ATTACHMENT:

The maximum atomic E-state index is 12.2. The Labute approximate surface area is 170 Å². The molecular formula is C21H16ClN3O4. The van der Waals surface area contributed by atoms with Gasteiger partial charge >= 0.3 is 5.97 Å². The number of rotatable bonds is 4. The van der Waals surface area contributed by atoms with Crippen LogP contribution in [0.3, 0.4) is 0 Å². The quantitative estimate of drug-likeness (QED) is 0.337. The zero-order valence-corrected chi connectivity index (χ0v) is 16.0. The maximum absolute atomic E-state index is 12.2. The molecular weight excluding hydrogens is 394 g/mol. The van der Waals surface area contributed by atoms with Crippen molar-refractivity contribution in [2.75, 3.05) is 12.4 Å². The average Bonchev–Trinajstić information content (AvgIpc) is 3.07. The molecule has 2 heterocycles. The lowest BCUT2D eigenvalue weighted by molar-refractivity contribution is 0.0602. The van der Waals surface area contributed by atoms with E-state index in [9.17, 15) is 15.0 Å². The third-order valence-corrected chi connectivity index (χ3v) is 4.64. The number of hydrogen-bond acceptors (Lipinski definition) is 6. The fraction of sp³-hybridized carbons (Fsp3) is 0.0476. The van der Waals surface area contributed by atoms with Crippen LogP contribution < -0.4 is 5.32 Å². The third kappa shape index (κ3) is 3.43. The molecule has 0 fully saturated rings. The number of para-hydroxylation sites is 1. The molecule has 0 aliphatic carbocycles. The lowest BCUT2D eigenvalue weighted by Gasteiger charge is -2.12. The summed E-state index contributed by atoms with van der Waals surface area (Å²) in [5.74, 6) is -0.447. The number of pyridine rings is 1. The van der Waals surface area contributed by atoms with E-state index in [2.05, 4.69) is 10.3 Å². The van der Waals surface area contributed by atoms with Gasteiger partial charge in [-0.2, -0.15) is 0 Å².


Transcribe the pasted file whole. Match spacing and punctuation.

The maximum atomic E-state index is 12.2. The Labute approximate surface area is 170 Å². The molecular formula is C21H16ClN3O4. The van der Waals surface area contributed by atoms with Gasteiger partial charge >= 0.3 is 5.97 Å². The number of rotatable bonds is 4. The van der Waals surface area contributed by atoms with Crippen LogP contribution in [0.3, 0.4) is 0 Å². The quantitative estimate of drug-likeness (QED) is 0.337. The zero-order valence-corrected chi connectivity index (χ0v) is 16.0. The maximum absolute atomic E-state index is 12.2. The molecular weight excluding hydrogens is 394 g/mol. The van der Waals surface area contributed by atoms with Crippen molar-refractivity contribution in [2.75, 3.05) is 12.4 Å². The average Bonchev–Trinajstić information content (AvgIpc) is 3.07. The molecule has 2 heterocycles. The lowest BCUT2D eigenvalue weighted by molar-refractivity contribution is 0.0602. The van der Waals surface area contributed by atoms with E-state index in [9.17, 15) is 15.0 Å². The third-order valence-corrected chi connectivity index (χ3v) is 4.64. The number of hydrogen-bond acceptors (Lipinski definition) is 6. The fraction of sp³-hybridized carbons (Fsp3) is 0.0476. The van der Waals surface area contributed by atoms with Crippen LogP contribution < -0.4 is 5.32 Å². The third kappa shape index (κ3) is 3.43. The molecule has 0 fully saturated rings. The number of para-hydroxylation sites is 1. The molecule has 0 aliphatic carbocycles. The lowest BCUT2D eigenvalue weighted by Gasteiger charge is -2.12. The summed E-state index contributed by atoms with van der Waals surface area (Å²) in [5.74, 6) is -0.447. The number of pyridine rings is 1. The van der Waals surface area contributed by atoms with E-state index in [2.05, 4.69) is 10.3 Å². The van der Waals surface area contributed by atoms with Gasteiger partial charge in [-0.2, -0.15) is 0 Å².